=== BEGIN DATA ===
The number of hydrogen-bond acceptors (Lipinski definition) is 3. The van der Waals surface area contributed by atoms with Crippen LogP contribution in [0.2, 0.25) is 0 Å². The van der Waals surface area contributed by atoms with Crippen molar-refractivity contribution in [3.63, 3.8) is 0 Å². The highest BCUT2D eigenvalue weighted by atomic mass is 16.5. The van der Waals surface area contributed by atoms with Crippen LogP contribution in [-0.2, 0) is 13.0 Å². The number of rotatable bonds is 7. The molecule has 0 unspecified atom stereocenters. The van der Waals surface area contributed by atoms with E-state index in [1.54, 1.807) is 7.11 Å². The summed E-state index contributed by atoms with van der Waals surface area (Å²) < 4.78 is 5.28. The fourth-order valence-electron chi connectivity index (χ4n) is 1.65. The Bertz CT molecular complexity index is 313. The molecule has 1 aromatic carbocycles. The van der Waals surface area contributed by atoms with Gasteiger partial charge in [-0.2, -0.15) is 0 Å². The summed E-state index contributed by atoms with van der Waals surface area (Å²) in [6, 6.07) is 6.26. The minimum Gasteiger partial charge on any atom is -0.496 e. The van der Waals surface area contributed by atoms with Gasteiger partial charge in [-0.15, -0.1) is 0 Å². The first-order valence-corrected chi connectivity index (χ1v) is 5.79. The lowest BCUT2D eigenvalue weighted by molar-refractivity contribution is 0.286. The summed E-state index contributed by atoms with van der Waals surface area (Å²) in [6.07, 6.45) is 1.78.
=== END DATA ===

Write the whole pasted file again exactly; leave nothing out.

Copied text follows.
The number of hydrogen-bond acceptors (Lipinski definition) is 3. The van der Waals surface area contributed by atoms with Crippen LogP contribution in [0.2, 0.25) is 0 Å². The van der Waals surface area contributed by atoms with Crippen molar-refractivity contribution in [3.63, 3.8) is 0 Å². The highest BCUT2D eigenvalue weighted by atomic mass is 16.5. The van der Waals surface area contributed by atoms with Crippen LogP contribution in [-0.2, 0) is 13.0 Å². The number of rotatable bonds is 7. The molecule has 0 unspecified atom stereocenters. The van der Waals surface area contributed by atoms with E-state index in [1.54, 1.807) is 7.11 Å². The summed E-state index contributed by atoms with van der Waals surface area (Å²) < 4.78 is 5.28. The fourth-order valence-electron chi connectivity index (χ4n) is 1.65. The Bertz CT molecular complexity index is 313. The molecule has 1 aromatic carbocycles. The van der Waals surface area contributed by atoms with Gasteiger partial charge in [-0.2, -0.15) is 0 Å². The summed E-state index contributed by atoms with van der Waals surface area (Å²) in [6, 6.07) is 6.26. The minimum Gasteiger partial charge on any atom is -0.496 e. The van der Waals surface area contributed by atoms with Gasteiger partial charge in [-0.15, -0.1) is 0 Å². The first-order valence-corrected chi connectivity index (χ1v) is 5.79. The lowest BCUT2D eigenvalue weighted by molar-refractivity contribution is 0.286. The summed E-state index contributed by atoms with van der Waals surface area (Å²) in [6.07, 6.45) is 1.78.